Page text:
How are new drugs created? Whether trying to understand the constant polemic around high drug prices, or aiming to gain a better understanding of your biotech investments, a solid understanding of the drug discovery process is essential. Each new potential compound must pass through a rigorous, standardized testing process before it can ever become lucrative for investors and helpful for patients. Understand the process, understand the path to profit. Biotech Analyst Aidan Asbill explains….
Life-changing medicines have impacted the world, but the path to get there isn’t a simple one. One example of this is Gilead HIV medication, which turned HIV from a death sentence, into a manageable disease. The most recent example of this was the many iterations of covid-19 vaccines that have been produced and allowed us to return to normalcy. However, for every life-changing medicine, hundreds won’t make it past clinical trials. Clinical trials can make or break many Biomed stocks, with stocks being so speculative based on potential new products in the companies pipeline. These clinical trials also act as a proof of concept showing that these companies’ pipelines are realistic and backed by scientific data and are more than wishful thinking. Clinical research is an expensive, but necessary process in the development of medicine and treatments. Companies spend millions, even going into debt, in order to find the next big drug that can put their company on the map and pay back all that they spent tenfold. Before starting these trials, a company will first have to test its ideas in the lab, in what we call the preclinical stage.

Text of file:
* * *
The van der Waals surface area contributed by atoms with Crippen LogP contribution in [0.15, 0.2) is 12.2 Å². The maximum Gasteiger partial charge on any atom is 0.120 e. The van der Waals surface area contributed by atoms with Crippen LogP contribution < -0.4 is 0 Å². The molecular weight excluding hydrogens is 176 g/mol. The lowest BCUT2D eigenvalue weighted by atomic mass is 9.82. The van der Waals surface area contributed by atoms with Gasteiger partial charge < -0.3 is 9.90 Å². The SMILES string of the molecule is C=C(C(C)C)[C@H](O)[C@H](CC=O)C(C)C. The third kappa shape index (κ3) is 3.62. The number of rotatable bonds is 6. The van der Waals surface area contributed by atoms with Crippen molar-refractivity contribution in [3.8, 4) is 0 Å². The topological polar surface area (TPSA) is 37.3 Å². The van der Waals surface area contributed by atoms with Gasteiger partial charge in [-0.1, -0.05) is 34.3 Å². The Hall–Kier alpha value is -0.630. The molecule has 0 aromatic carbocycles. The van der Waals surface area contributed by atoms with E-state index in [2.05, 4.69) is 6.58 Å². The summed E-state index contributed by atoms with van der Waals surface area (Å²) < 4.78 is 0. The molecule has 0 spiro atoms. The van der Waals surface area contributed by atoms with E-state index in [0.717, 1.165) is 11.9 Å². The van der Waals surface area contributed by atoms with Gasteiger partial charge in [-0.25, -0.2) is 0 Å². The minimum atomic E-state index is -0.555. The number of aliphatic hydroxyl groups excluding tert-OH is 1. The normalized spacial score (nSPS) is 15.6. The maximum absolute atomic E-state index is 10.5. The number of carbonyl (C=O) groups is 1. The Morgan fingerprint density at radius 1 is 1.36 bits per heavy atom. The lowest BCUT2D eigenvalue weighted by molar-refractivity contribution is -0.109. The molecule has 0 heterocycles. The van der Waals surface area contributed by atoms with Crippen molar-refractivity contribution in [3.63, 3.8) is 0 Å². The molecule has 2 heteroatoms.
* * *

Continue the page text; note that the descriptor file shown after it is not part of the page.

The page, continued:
When a drug is in its infancy, it must first be tested in a lab to see if it has a positive influence on treating whatever illness or diseases the drug is seeking to fix. To do this, clinical research starts with testing on cells taken from the human body. After testing for an effective response on the cells it goes on testing on animals and eventually in the next stage humans. The most promising treatments are moved into clinical trials, which are divided into phases, with each phase expanding the test pool to test how safe and viable the treatment is. The purpose of these clinical trials is to find out if the drug is a safe and effective way of treating the patients being tested. Clinical trials are performed on many different volunteers, some healthy and some with illnesses. Procedures on healthy volunteers are meant to develop new research and to help establish a baseline for the drug. This baseline of the healthy people is then compared to the volunteers with illnesses, which helps researchers analyze and refine the drug’s effectiveness. Clinical trials may also be performed as a last-ditch effort on people with severe illness that has no cure. After volunteers are found, the first phase of the clinical trial can begin.